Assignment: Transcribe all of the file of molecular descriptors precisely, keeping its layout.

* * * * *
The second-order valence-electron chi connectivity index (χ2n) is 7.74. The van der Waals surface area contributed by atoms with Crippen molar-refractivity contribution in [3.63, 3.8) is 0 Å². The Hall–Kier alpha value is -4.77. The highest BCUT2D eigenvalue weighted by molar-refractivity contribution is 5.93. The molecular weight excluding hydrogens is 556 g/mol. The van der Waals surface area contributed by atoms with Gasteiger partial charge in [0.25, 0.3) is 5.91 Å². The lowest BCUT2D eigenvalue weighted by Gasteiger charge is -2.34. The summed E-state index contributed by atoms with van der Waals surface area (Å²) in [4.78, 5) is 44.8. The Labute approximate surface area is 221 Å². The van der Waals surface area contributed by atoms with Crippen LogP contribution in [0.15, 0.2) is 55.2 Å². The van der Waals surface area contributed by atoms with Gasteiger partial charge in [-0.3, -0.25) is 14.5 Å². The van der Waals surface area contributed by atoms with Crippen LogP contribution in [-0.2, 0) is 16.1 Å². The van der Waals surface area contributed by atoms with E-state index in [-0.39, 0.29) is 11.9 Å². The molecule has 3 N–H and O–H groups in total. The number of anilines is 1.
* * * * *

The second-order valence-electron chi connectivity index (χ2n) is 7.74. The van der Waals surface area contributed by atoms with Crippen molar-refractivity contribution in [3.63, 3.8) is 0 Å². The Hall–Kier alpha value is -4.77. The highest BCUT2D eigenvalue weighted by molar-refractivity contribution is 5.93. The molecular weight excluding hydrogens is 556 g/mol. The van der Waals surface area contributed by atoms with Gasteiger partial charge in [0.25, 0.3) is 5.91 Å². The lowest BCUT2D eigenvalue weighted by Gasteiger charge is -2.34. The summed E-state index contributed by atoms with van der Waals surface area (Å²) in [4.78, 5) is 44.8. The Labute approximate surface area is 221 Å². The van der Waals surface area contributed by atoms with Crippen LogP contribution in [0.15, 0.2) is 55.2 Å². The van der Waals surface area contributed by atoms with Gasteiger partial charge in [-0.3, -0.25) is 14.5 Å². The van der Waals surface area contributed by atoms with Crippen LogP contribution in [-0.2, 0) is 16.1 Å². The van der Waals surface area contributed by atoms with E-state index in [-0.39, 0.29) is 11.9 Å². The molecule has 3 N–H and O–H groups in total. The number of anilines is 1.